With a very displeasing, sneezing and wheezing,
The calliope fell to the ground…
It’s a natural part of any human enterprise, I suppose. At the onset, one must be able to articulate the plans, hopes and dreams of the venture. At the conclusion, one must reflect on how those plans worked and whether those hopes and dreams were realized. If not, one must start over again on a different tact.
This time of year, you’ll probably receive a bunch of holiday cards containing family newsletters chronicling the lives of some folks you likely haven’t talked to one-on-one in years. (The old McLaughlin family newsletters tended to chronicle my four sisters’ academic achievements, engagements, marriages and births. The section about me? It noted that once again, I’d been able to stay out of prison though I seemed incarcerated in an endless adolescent fantasy of beer, bikes, and blondes.)
In the case of the 2016 Cup season, Brian France chose to hold a state-of-the-sport-type press conference at Homestead on Sunday morning. What ensued was a 17-minute train wreck that was so embarrassing to watch it was almost painful at times. To sum up France’s words, “All is well with the state of the sport. Couldn’t hardly be better. Stay the course. Steady as she goes. Ignore the man behind the curtain. Don’t change horses midstream. A thousand points of light.”
What contradicted that theme was the panicky expression on his face for most of the news conference. France was clearly ill at ease and sweating profusely even as he tried to appear upbeat. We’re not talking a sweated brow here; it was right into the class of what David Letterman used to call “fat guys making their own gravy” on the hot summertime sidewalks of New York City. He constantly mopped at his face with a handkerchief, or alternately fumbled with the button on his ill-fitting suit jacket and seemed at times to be fighting a strong compulsion to readjust his package.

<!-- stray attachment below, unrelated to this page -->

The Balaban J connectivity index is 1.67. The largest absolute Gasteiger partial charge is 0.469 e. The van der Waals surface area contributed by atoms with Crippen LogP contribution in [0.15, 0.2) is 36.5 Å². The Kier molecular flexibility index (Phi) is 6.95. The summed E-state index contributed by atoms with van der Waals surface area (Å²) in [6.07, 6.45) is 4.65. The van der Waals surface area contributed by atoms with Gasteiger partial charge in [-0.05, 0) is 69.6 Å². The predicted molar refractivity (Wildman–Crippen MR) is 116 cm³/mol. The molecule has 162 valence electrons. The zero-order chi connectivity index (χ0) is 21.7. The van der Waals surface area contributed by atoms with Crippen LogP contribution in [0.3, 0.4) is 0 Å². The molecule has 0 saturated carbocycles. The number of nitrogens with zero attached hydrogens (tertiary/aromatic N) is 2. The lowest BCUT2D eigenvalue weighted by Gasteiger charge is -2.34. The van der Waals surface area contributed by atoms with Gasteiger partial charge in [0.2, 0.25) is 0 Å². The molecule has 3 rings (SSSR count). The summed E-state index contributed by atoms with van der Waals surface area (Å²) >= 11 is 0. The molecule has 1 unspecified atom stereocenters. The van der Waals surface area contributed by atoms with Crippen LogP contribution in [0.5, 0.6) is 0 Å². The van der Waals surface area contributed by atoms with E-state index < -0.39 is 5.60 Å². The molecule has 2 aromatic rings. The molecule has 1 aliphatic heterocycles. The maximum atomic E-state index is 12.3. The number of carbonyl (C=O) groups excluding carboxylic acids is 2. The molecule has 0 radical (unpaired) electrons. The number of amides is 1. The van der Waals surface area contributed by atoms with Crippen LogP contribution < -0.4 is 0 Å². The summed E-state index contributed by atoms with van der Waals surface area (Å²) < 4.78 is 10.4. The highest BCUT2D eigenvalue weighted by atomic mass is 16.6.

I’ll try to give France the benefit of the doubt. NASCAR, after all, had ventured into the third world realm of Miami and it’s possible he had contracted Zika or Malaria from a mischievous Miami mosquito the size of a turkey buzzard.
While I’ve never been a fan of Brian France, watching him yesterday raised my degree of panic about the future of the sport. This guy is someone supposed to be leading a high-profile, multi-million dollar sport into the future? That physical appearance made me feel like I wouldn’t trust him to guide my granny across a crosswalk. (Although Grandma would likely be safer if he did that than if he encountered her on the way home from Happy Hour in his Lexus.)
Right off the bat, France adopted a combative attitude toward the press. I suppose such an attitude is in vogue right now. He flat out lost it when asked to reconcile his celebration of Mexican-born XFINITY champion Daniel Suarez and his endorsement of Donald Trump earlier this year. France abruptly cut the questioner off, noting that absolutely nobody in attendance cared a whit about his personal politics.
France was a day late and a dollar short in reaching that conclusion, which would have served him better back in March when he went on the record. He went on to note his strong championing of NASCAR’s Drive for Diversity Program, which sounded a whole lot like the infamous line “some of my best friends are….” He went on to say that his commitment to the program was so solid that even questioning him in that regard was a “ridiculous thing to do.”
That’s the thing about press conferences. They tend to yield equal parts insight and ridiculousness unless the host is moister than and as spineless as a slug.